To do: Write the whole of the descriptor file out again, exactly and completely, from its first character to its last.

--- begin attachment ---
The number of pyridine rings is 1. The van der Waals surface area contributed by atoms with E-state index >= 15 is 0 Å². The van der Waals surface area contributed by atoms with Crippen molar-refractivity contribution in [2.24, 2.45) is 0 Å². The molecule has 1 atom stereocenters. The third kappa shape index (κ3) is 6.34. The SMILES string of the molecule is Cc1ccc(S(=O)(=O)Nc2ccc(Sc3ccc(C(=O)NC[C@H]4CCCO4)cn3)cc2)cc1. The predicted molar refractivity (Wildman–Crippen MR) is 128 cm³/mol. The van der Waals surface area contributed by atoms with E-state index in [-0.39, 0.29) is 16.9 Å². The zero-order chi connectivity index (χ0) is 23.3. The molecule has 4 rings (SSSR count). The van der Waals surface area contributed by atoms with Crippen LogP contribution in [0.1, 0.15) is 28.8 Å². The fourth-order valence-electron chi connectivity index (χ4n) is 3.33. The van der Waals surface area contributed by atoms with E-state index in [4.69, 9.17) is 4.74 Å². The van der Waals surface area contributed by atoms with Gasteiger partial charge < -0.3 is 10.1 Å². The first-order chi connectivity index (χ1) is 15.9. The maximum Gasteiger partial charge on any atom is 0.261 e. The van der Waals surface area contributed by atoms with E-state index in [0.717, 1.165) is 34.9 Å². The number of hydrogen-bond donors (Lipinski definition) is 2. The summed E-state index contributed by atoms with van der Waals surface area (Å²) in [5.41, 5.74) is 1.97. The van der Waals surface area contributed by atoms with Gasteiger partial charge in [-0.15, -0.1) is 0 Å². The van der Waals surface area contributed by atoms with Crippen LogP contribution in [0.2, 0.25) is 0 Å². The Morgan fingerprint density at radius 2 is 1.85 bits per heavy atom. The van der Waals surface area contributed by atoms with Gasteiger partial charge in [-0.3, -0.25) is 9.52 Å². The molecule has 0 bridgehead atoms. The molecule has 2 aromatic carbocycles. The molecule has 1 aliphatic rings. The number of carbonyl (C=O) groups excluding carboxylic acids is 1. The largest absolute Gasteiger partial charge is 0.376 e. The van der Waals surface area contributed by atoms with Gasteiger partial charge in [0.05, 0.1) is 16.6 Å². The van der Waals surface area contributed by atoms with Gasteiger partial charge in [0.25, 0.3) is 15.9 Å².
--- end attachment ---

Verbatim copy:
The number of pyridine rings is 1. The van der Waals surface area contributed by atoms with E-state index >= 15 is 0 Å². The van der Waals surface area contributed by atoms with Crippen molar-refractivity contribution in [2.24, 2.45) is 0 Å². The molecule has 1 atom stereocenters. The third kappa shape index (κ3) is 6.34. The SMILES string of the molecule is Cc1ccc(S(=O)(=O)Nc2ccc(Sc3ccc(C(=O)NC[C@H]4CCCO4)cn3)cc2)cc1. The predicted molar refractivity (Wildman–Crippen MR) is 128 cm³/mol. The van der Waals surface area contributed by atoms with E-state index in [-0.39, 0.29) is 16.9 Å². The zero-order chi connectivity index (χ0) is 23.3. The molecule has 4 rings (SSSR count). The van der Waals surface area contributed by atoms with Crippen LogP contribution in [0.1, 0.15) is 28.8 Å². The fourth-order valence-electron chi connectivity index (χ4n) is 3.33. The van der Waals surface area contributed by atoms with E-state index in [4.69, 9.17) is 4.74 Å². The van der Waals surface area contributed by atoms with Gasteiger partial charge < -0.3 is 10.1 Å². The first-order chi connectivity index (χ1) is 15.9. The maximum Gasteiger partial charge on any atom is 0.261 e. The van der Waals surface area contributed by atoms with E-state index in [0.717, 1.165) is 34.9 Å². The number of hydrogen-bond donors (Lipinski definition) is 2. The summed E-state index contributed by atoms with van der Waals surface area (Å²) in [5.41, 5.74) is 1.97. The van der Waals surface area contributed by atoms with Gasteiger partial charge in [-0.15, -0.1) is 0 Å². The van der Waals surface area contributed by atoms with Crippen LogP contribution in [0.2, 0.25) is 0 Å². The Morgan fingerprint density at radius 2 is 1.85 bits per heavy atom. The van der Waals surface area contributed by atoms with Gasteiger partial charge in [-0.3, -0.25) is 9.52 Å². The molecule has 0 bridgehead atoms. The molecule has 2 aromatic carbocycles. The molecule has 1 aliphatic rings. The number of carbonyl (C=O) groups excluding carboxylic acids is 1. The largest absolute Gasteiger partial charge is 0.376 e. The van der Waals surface area contributed by atoms with Gasteiger partial charge in [0.05, 0.1) is 16.6 Å². The van der Waals surface area contributed by atoms with Gasteiger partial charge in [0.25, 0.3) is 15.9 Å².